The problem with new forms of technology appearing on the scene is that for travel brands, there is a lot of evaluating needed.
This is an obvious statement, of course.
But for the travel industry, which is completely underpinned by technology these days, the role of the chief technology officer (or the Tech Head within an organization) is to understand if the shiny and new processes that many are bombarded with are worth their time and effort.
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This is perhaps more relevant now than it has been in 10 years or so.
In the mid-2000s, new developments were less about the very fabric of how the industry operates technically, and more to do with the introduction of next-gen web platforms and consumer interfaces (remember Web 2.0?).
Yet as the industry nears the end of the second decade of the 21st century, some argue that the technology entering the market has the potential to overhaul so much more.
Take artificial intelligence and machine learning, two buzz phrases that have been bandied around for a few years as techniques to consider in the industry.
The concepts behind "big data" (a phrase that is now rarely heard), whereby organizations should collect and analyze as much data on their customers and behavior as possible, are the basis for what AI and machine learning can do to a brand's engagement and assistance with travelers.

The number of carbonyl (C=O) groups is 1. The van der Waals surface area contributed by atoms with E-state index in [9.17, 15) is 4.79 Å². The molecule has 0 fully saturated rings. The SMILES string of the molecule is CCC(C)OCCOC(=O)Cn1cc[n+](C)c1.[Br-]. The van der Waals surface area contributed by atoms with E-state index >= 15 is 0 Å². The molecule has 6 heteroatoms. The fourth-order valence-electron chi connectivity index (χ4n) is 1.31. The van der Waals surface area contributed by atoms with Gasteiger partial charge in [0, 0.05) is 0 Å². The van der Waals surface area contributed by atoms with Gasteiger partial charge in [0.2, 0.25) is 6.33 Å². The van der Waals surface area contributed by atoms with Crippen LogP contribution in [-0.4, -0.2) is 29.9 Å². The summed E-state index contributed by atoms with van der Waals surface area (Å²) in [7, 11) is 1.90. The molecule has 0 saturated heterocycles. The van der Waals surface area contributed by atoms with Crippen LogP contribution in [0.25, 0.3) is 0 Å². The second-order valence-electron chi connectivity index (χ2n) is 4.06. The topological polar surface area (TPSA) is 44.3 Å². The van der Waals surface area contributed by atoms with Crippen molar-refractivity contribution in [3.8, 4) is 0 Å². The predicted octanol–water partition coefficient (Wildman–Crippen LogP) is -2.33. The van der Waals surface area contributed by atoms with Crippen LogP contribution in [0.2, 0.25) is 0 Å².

These are perhaps the two most important (and vital) new forms of technology to help the travel industry - but many companies would still admit privately that they have yet to figure EXACTLY what they're going to do.
Two tech trends that are arguably more peripheral, yet - depending on who you ask - extremely important, developments are voice technology and blockchain.
We covered both in detail on PhocusWire during 2018 (in our Voice and Blockchain theme months), but the the juries are definitely still out deliberating their usefulness as revolutionary developments that require widespread adoption in the industry.
REGISTER NOW! Voice, blockchain and AI experts speak at The Phocuswright Conference 2018
The reasons are varied. Many are sceptical of blockchain, for example, due to the Wild West nature with which it is being peddled through an aggressive attitude to illustrate its importance.
The industry is not known for its glowing acceptance of new processes that are either confusing or pushed by people with firm stances that do not accept there are ways of operating that do essentially perform very well.
Voice technology has raised doubts of a different kind.
And, refreshingly, this centers on the role of the consumer in its introduction (something that often goes amiss). Many travelers may have voice-enabled interfaces in their own homes but are still not ready or, worse for its supporters, bothered by the often awkward way it is supposedly meant to make things easier on a trip.
So, in short, it is a crucial time for the Tech Heads to understand what works and what doesn't work for their respective businesses.
Issues for Tech Heads
Some key areas for discussion at The Phocuswright Conference:
- Blockchain as the future of everything.
- Bringing AI and machine learning to the fore to genuinely help brands and customers.
- Voice as an enabler, not a distraction.